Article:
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HCI in Ubiquitous Computing 양 현 승 AIM (AI & Media) Lab KAIST 전자전산학과

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Presentation on theme: "HCI in Ubiquitous Computing 양 현 승 AIM (AI & Media) Lab KAIST 전자전산학과"— Presentation transcript:

1 HCI in Ubiquitous Computing 양 현 승 AIM (AI & Media) Lab KAIST 전자전산학과

2 KAIST, AIM Lab Contents  HCI in U-C  Embedding Interaction  U-C HCI Researches

3 KAIST, AIM Lab Ubiquitous Computing  Ubiquitous computing is the method of enhancing computer use by making many computers available throughout the physical environment, but making them effectively invisible to the user ( Mark Weiser, Xerox PARC)

4 KAIST, AIM Lab Ubiquitous Computing  We are surrounded by computing  Computing and processing is embedded into everyday devices  There are many computers/processors per person  Information access and communication is possible virtually everywhere  Dedicated computing devices – information appliances – are all around us  Devices can be connected and networked  What gets us here?

5 KAIST, AIM Lab Ubiquitous Computing  Mark Weiser: Computers enter everyday life  Help people with everyday tasks in the office and at home (at any time, any place) A good tool is an invisible tool. By invisible, I mean that the tool does not intrude on your consciousness; you focus on the task, not the tool. [Weiser 94]

6 KAIST, AIM Lab HCI themes with U-Life  Three past interaction themes:  Natural Interfaces  Context-Aware Interaction  Automated Capture & Access to Life Experiences  New interaction theme proposed:  Everyday Computing

7 KAIST, AIM Lab Natural Interfaces  Forms of Natural Interfaces  Speech, gestures  handwriting (pen-based/free-form)  Issues Encountered  Need a way to represent information with new interface  Error-prone, even humans can ’ t perfectly read handwriting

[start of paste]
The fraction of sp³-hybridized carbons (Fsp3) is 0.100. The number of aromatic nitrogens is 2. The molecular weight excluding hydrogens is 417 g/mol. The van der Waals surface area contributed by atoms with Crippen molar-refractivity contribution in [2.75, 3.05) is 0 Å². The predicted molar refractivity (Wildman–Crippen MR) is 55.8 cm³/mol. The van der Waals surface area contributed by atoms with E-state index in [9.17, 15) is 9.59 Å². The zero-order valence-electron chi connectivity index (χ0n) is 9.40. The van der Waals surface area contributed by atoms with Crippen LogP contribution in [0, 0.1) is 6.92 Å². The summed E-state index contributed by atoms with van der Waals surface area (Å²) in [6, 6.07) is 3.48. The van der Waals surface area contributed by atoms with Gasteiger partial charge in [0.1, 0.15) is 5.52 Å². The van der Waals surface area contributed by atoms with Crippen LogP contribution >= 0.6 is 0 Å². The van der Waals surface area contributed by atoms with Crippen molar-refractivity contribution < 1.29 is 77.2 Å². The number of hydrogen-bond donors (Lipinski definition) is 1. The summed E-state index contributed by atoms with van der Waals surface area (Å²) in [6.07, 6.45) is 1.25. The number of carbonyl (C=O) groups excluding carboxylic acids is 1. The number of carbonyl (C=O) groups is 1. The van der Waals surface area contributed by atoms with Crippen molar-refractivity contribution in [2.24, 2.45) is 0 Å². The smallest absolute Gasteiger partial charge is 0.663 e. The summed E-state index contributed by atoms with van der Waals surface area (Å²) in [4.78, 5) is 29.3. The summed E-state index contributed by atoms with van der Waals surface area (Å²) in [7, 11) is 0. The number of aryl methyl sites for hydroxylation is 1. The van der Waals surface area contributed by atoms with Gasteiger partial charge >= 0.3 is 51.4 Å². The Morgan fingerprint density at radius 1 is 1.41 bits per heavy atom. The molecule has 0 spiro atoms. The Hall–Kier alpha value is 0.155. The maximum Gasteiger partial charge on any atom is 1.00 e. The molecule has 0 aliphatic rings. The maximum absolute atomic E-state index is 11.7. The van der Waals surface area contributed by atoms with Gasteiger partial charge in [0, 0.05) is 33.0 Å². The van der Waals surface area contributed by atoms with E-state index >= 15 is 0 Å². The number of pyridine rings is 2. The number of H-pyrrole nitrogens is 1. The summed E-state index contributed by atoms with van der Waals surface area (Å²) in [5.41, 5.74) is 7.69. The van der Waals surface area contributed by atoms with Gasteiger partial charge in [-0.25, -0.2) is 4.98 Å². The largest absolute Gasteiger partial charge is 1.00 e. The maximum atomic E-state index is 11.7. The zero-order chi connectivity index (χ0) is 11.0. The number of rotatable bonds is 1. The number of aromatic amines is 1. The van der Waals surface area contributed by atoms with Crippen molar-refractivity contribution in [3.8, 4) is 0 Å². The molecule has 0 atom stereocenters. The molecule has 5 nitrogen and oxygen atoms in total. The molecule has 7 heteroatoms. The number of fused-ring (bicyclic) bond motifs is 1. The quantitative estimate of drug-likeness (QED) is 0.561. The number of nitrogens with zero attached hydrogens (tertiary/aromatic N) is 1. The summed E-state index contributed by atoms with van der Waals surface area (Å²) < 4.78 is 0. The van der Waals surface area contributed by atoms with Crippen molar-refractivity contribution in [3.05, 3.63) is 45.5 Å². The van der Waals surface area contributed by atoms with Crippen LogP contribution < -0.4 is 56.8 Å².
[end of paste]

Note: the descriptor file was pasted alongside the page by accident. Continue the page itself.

8 KAIST, AIM Lab Context-Aware Interaction  What is appropriate context to use?  Current – user and location  Future – time, history, other users  How to represent this context?  Incorporate hierarchal info and relations  Truly Ubiquitous?  Limitation of many technologies.

9 KAIST, AIM Lab Context-Aware Interaction location identity objects

10 KAIST, AIM Lab Everyday Computing: Things to be Considered  No clear beginning & end to all activities  Interruption is expected  Multiple activities operate concurrently  Time is important discriminator  Associative models of information

11 Embedding Interaction

12 KAIST, AIM Lab U-Life Web servers Web browsers Mobile browsers Electronic servers ?

13 KAIST, AIM Lab Change of UI Paradigm Single Screen-based UI Interact with a number of U-devices (distributed + interconnected) Highly personal and mobile appliances Systems that are integrated in everyday environment Ubiquitous Computin g

14 KAIST, AIM Lab User interface in U-C  Requirements  Distribution of UI  All U-devices are distributed.  Implicit HCI  To reduce the need for explicit HCI  To let explicit interfaces virtually disappear into the environment  Awareness of the situation, the environment and the aims of the user  Being noticed only when needed

15 KAIST, AIM Lab User interface in U-C  Current Interaction  Explicit HCI  By command-line  By direct manipulation using a GUI, gesture, or speech input  Interaction in U-C  Implicit HCI  It allows the computer to interpret the user’s behavior and the surrounding situation and use this information as input

16 KAIST, AIM Lab What is different from traditional ‘HCI’ and ‘HCI in UbiComp’ ?  Output modalities  not just an audio visual channel  all senses!  Input modalities  more than pressing buttons and moving an object in two dimensions  Distribution – physical and conceptual  Magic beyond the screen  … it is a vivid physical relationship

17 KAIST, AIM Lab Development Process? Research Approach?  Not anymore designing and programming a GUI  Interdisciplinary teams – ethnography, design, CS  It is about creating an experience by  Understanding the interaction and process  Designing and constructing a set of devices and an environment  Implement the human-information interface based on the created devices/environment  Test it yourself  Test it with users … go back an refine the hardware and start again